Several decades later,
we hear the word stress
used by English natural
philosopher Robert Hooke
in engineering terms.
He was interested in
how man-made structures
such as bridges
could be made to withstand
heavy loads without collapsing.
He created what he called
the Law of Elasticity
which demonstrated how
something like a spring
could withstand a
certain amount of stress
before it reached
a breaking point.
This machine-like analogy
proved to be fertile ground
for future explanations of
how humans experience stress.
His rival at the time,
Sir Isaac Newton,
would soon introduce
his three Laws of Motion
which would continue
to point toward
a mechanistic view of the body.
He also held a grudge
against Robert Hooke
and is responsible for
why you've probably
never heard of him.
And now to jump ahead
to the mid-1800s.
French physician Claude Bernard
introduced the idea that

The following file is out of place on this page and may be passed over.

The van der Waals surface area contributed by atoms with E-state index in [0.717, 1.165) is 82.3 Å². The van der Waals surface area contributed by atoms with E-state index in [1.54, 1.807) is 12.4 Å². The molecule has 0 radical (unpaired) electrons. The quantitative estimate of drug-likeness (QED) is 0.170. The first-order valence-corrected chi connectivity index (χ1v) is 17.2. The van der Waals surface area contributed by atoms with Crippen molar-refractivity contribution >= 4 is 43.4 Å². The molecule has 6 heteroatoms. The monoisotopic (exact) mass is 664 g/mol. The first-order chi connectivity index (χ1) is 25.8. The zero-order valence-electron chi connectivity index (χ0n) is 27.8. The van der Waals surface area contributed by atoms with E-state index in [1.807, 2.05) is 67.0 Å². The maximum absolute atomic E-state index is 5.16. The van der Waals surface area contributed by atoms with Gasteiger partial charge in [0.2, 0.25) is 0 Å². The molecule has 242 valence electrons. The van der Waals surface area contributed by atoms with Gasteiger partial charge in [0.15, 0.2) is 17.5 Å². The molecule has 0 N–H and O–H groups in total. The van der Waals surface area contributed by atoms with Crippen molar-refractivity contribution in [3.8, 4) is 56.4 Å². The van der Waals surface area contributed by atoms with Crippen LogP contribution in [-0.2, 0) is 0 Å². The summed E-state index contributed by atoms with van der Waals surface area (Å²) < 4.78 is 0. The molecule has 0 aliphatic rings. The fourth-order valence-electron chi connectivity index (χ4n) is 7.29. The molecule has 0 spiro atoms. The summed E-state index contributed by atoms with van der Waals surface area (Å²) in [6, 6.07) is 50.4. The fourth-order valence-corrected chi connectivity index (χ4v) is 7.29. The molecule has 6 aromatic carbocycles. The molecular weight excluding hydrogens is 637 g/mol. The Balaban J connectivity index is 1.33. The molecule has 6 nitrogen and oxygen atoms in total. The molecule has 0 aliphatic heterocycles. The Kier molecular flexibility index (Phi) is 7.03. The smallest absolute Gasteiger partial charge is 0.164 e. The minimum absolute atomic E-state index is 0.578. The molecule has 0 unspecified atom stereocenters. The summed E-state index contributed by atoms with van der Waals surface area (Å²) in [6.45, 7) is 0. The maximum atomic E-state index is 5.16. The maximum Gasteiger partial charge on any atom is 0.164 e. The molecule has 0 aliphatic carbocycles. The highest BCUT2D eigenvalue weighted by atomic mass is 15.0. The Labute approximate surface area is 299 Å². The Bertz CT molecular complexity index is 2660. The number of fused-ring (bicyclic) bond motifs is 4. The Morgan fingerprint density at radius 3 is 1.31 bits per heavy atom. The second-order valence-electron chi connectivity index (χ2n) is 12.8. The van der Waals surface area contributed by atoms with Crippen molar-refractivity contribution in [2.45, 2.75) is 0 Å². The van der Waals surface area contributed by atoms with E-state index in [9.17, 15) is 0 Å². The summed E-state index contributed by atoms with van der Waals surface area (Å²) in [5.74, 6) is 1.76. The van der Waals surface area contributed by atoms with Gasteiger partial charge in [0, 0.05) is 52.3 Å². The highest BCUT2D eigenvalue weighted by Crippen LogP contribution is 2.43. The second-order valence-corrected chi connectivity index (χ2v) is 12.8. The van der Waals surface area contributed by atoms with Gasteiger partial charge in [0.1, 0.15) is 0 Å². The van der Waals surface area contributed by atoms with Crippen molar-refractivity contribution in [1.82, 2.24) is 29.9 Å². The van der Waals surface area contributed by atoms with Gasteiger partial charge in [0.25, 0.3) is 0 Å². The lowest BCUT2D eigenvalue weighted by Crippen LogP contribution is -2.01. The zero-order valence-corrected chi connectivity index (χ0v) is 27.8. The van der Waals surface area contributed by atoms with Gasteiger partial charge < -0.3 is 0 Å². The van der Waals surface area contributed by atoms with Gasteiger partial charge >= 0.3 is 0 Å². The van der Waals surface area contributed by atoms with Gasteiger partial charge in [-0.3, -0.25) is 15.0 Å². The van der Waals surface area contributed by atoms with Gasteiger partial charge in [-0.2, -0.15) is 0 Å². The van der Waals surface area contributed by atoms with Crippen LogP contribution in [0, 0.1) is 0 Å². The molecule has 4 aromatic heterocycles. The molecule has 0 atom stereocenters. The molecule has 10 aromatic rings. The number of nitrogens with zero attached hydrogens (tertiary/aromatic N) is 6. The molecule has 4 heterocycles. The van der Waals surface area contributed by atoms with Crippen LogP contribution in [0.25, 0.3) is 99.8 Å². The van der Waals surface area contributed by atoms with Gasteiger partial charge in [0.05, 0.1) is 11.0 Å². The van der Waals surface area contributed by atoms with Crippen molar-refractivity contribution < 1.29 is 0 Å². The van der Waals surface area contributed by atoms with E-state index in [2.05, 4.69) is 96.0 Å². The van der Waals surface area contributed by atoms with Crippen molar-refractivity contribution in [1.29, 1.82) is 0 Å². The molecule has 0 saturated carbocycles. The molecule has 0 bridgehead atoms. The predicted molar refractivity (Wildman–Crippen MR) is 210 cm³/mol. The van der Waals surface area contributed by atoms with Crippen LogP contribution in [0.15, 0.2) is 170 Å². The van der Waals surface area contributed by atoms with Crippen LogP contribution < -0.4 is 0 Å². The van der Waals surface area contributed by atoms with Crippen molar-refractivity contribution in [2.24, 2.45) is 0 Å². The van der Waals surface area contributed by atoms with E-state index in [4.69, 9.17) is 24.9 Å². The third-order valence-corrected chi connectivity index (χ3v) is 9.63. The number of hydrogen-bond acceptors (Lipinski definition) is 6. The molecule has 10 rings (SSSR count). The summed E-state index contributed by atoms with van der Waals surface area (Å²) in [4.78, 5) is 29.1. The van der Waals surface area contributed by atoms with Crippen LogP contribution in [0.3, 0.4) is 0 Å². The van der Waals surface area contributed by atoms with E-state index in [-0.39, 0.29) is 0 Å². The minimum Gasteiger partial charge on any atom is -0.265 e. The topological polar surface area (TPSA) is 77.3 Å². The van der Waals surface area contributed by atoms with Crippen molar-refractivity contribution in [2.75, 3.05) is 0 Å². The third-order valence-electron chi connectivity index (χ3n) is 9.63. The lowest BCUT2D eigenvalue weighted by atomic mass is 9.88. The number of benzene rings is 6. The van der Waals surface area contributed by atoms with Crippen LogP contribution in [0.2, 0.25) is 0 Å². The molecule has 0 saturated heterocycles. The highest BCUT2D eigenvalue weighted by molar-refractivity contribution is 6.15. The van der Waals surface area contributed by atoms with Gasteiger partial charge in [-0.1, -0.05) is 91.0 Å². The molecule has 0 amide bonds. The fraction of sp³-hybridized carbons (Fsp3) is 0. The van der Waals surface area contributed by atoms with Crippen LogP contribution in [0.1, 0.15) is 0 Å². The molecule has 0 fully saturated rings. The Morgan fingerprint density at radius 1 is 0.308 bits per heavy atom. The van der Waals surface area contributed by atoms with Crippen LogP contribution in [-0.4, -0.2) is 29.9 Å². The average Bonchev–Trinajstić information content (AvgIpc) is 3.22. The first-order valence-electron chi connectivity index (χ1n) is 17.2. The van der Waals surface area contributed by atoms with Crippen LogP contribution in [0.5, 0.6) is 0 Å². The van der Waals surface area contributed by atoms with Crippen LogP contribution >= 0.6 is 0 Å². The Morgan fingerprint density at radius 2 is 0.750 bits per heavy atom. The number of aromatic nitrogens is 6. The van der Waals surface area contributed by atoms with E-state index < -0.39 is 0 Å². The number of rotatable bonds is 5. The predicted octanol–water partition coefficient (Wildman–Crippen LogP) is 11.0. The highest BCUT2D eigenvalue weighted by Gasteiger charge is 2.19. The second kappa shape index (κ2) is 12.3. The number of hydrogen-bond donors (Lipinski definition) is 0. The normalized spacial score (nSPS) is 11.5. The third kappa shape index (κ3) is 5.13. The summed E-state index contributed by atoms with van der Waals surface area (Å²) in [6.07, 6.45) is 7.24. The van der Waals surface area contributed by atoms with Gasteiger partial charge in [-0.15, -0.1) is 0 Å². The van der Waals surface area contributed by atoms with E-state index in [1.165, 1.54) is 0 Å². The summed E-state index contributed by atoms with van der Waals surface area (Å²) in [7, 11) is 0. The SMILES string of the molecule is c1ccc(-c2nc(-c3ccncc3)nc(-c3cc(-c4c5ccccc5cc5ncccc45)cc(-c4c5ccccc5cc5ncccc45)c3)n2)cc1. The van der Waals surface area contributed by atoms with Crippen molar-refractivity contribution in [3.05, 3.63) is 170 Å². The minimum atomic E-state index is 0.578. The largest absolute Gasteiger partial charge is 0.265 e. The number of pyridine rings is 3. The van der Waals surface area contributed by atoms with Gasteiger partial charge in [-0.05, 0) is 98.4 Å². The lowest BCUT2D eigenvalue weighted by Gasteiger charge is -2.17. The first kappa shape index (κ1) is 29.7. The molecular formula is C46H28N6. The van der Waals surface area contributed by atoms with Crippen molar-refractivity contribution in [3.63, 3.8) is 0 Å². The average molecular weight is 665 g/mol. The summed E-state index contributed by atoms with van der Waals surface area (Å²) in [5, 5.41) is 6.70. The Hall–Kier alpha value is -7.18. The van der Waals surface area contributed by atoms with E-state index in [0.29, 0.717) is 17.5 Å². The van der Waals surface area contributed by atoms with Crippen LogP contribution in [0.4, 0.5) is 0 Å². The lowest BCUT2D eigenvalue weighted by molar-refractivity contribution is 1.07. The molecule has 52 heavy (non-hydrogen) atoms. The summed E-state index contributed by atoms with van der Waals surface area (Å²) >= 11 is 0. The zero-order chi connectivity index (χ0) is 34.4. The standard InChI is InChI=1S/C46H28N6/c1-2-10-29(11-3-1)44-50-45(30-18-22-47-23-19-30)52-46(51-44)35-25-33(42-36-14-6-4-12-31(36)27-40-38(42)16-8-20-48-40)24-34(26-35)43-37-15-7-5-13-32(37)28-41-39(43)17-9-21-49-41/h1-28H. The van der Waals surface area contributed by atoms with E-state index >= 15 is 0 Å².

the internal environment
of living organisms must
remain fairly constant
in response to changes in
the external environment.
Based on this work,
in the early 1900s,
American physiologist
Walter Bradford Cannon
coined the term Homeostasis
to describe this neutral,
stable state that needed to
exist for the body to survive.
He also coined the
term fight or flight,
but we'll get back
to that later.
When it comes to our current
understanding of stress,
the man responsible
is Hungarian-Canadian
Hans Selye, he is known for his
work studying what he called
General Adaptation Syndrome.
He would later coin the term
stress which is still used